What Field and Blanchett manage to accomplish in this nuanced study on how persona is detached from the person and how absolute power corrupts absolutely is that the film as a whole serves as an equally layered commentary on the currently rampant cancel culture. In fact, they craft a narrative in which – depending on whichever way you might sway politically – the viewer might opt to choose sides in this cultural conflict. They might side with Tár and see her as a victim hounded by jealousy of others who want what she has. Some might side with her detractors and see her as an oppressive bully who deserves her comeuppance. And they very well may emerge from the movie having only reinforced their worldview. After all, humans have this fascinating ability to not only refuse to adjust their opinions when confronted with new evidence, but double down on their beliefs and adopt them as part of their identity. Which is what I believe Todd Field is commenting on.
You see, Lydia Tár is a liar. Her name is Linda. She is ashamed of where she came from. She probably left a trail of corpses behind her as she was traversing to the top of the world. She likely never cared about anything and anyone for longer than it was useful for her. We see her openly threaten a child at her daughter’s school. We are not blind to how she manipulates her co-workers, toys with their emotions and asserts herself at the expense of others. We know not only that she is far from perfect, but we can surmise she is an anti-hero.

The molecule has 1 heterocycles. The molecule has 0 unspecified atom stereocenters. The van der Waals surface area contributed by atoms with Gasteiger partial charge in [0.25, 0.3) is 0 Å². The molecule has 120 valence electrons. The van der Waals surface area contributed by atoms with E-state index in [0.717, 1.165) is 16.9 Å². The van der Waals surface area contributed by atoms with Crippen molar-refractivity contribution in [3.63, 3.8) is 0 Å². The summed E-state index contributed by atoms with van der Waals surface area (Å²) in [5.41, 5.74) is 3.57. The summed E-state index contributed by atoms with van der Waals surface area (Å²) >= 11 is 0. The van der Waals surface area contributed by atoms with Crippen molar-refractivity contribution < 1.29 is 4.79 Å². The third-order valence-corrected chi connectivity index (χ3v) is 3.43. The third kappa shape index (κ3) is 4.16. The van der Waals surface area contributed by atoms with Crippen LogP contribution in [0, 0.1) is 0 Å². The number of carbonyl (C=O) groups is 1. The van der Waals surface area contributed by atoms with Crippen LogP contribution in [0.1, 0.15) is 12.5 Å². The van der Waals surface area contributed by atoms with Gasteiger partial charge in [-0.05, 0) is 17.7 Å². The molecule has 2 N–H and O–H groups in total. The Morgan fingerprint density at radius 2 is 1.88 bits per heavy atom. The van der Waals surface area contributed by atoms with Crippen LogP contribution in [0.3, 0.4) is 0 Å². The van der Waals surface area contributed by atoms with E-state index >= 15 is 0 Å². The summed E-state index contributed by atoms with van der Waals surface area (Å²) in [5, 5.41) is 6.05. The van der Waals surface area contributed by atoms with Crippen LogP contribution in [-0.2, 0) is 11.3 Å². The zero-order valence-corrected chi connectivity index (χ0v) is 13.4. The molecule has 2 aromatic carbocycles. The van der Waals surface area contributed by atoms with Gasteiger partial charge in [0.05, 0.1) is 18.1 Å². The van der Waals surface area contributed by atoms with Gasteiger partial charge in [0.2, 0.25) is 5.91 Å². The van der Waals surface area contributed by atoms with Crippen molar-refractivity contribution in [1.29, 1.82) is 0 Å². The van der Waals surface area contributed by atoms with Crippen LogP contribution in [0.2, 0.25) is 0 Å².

However, equally we know what’s happening to her isn’t exactly fair. We are perfectly aware of which words she uttered were taken out of context, what she said and didn’t say and that some people in her direct vicinity had vested interests in taking her down. It is as though Field wanted to craft a position of cognitive dissonance for us to inhabit – a way for us to sympathize with Tar while denouncing her as a villain in the same breath.
And this, ladies and gentlemen, is why Todd Field’s Tár is a masterpiece. It’s an artistically accomplished piece that cuts deep into our own psyche and upsets with these seemingly conflicting concepts held together by a mesmerizing turn from Cate Blanchett, one of the finest performers of her generation. This morality play hidden within a perfectly paced tale of anxiety, horror and abuse is a perfect reminder of why the world was in love with Field’s filmmaking fifteen years ago. He came out of hiding just in time to make a few choice comments on our current cultural woes in such a powerful and intellectually impervious way that you could feel the world shut up for a second after the credits rolled.
Tár is a perfect examination of our current zeitgeist that toys with the viewer just as much as it does with its characters. It is a phenomenal example of using the language of visual storytelling to craft a piece of elevated horror and anxiety-inducing claustrophobia tightening around the protagonist and her world. It is also a beautiful study on perspective, dynamics of abuse and a canonical tale of madness consuming an individual who thought herself immortal.
And if you’d like a tongue-in-cheek summation as well, Tár is an arthouse rendition of Whiplash told from the point of view of J.K. Simmons’ character. Only more accomplished and simply better.